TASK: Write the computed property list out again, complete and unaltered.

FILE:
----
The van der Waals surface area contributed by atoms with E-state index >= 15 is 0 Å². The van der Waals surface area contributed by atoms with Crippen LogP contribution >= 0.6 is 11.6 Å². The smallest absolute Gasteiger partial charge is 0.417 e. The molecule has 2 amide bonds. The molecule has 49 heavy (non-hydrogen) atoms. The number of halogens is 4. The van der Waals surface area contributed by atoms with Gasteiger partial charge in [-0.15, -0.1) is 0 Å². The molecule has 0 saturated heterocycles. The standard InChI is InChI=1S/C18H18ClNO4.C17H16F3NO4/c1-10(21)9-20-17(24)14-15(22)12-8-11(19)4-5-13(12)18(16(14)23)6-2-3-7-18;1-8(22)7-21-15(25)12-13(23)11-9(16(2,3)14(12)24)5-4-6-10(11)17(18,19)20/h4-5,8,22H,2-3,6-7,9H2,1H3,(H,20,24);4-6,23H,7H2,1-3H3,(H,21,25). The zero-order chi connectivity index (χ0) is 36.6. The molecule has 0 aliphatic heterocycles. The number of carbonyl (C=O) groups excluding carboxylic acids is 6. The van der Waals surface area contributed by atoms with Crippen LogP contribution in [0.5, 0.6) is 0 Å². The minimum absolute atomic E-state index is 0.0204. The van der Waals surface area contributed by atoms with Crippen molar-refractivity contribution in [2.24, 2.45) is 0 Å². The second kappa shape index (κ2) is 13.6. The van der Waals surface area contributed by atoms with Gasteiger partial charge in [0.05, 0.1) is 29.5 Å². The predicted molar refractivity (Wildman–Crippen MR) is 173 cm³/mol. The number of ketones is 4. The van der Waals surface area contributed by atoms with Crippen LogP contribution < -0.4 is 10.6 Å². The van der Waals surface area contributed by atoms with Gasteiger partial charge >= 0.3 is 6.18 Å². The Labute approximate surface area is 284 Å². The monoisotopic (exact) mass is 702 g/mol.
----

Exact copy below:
The van der Waals surface area contributed by atoms with E-state index >= 15 is 0 Å². The van der Waals surface area contributed by atoms with Crippen LogP contribution >= 0.6 is 11.6 Å². The smallest absolute Gasteiger partial charge is 0.417 e. The molecule has 2 amide bonds. The molecule has 49 heavy (non-hydrogen) atoms. The number of halogens is 4. The van der Waals surface area contributed by atoms with Gasteiger partial charge in [-0.15, -0.1) is 0 Å². The molecule has 0 saturated heterocycles. The standard InChI is InChI=1S/C18H18ClNO4.C17H16F3NO4/c1-10(21)9-20-17(24)14-15(22)12-8-11(19)4-5-13(12)18(16(14)23)6-2-3-7-18;1-8(22)7-21-15(25)12-13(23)11-9(16(2,3)14(12)24)5-4-6-10(11)17(18,19)20/h4-5,8,22H,2-3,6-7,9H2,1H3,(H,20,24);4-6,23H,7H2,1-3H3,(H,21,25). The zero-order chi connectivity index (χ0) is 36.6. The molecule has 0 aliphatic heterocycles. The number of carbonyl (C=O) groups excluding carboxylic acids is 6. The van der Waals surface area contributed by atoms with Crippen LogP contribution in [0.5, 0.6) is 0 Å². The minimum absolute atomic E-state index is 0.0204. The van der Waals surface area contributed by atoms with Crippen molar-refractivity contribution in [2.24, 2.45) is 0 Å². The second kappa shape index (κ2) is 13.6. The van der Waals surface area contributed by atoms with Gasteiger partial charge in [0.05, 0.1) is 29.5 Å². The predicted molar refractivity (Wildman–Crippen MR) is 173 cm³/mol. The number of ketones is 4. The van der Waals surface area contributed by atoms with Crippen LogP contribution < -0.4 is 10.6 Å². The van der Waals surface area contributed by atoms with Gasteiger partial charge >= 0.3 is 6.18 Å². The Labute approximate surface area is 284 Å². The monoisotopic (exact) mass is 702 g/mol.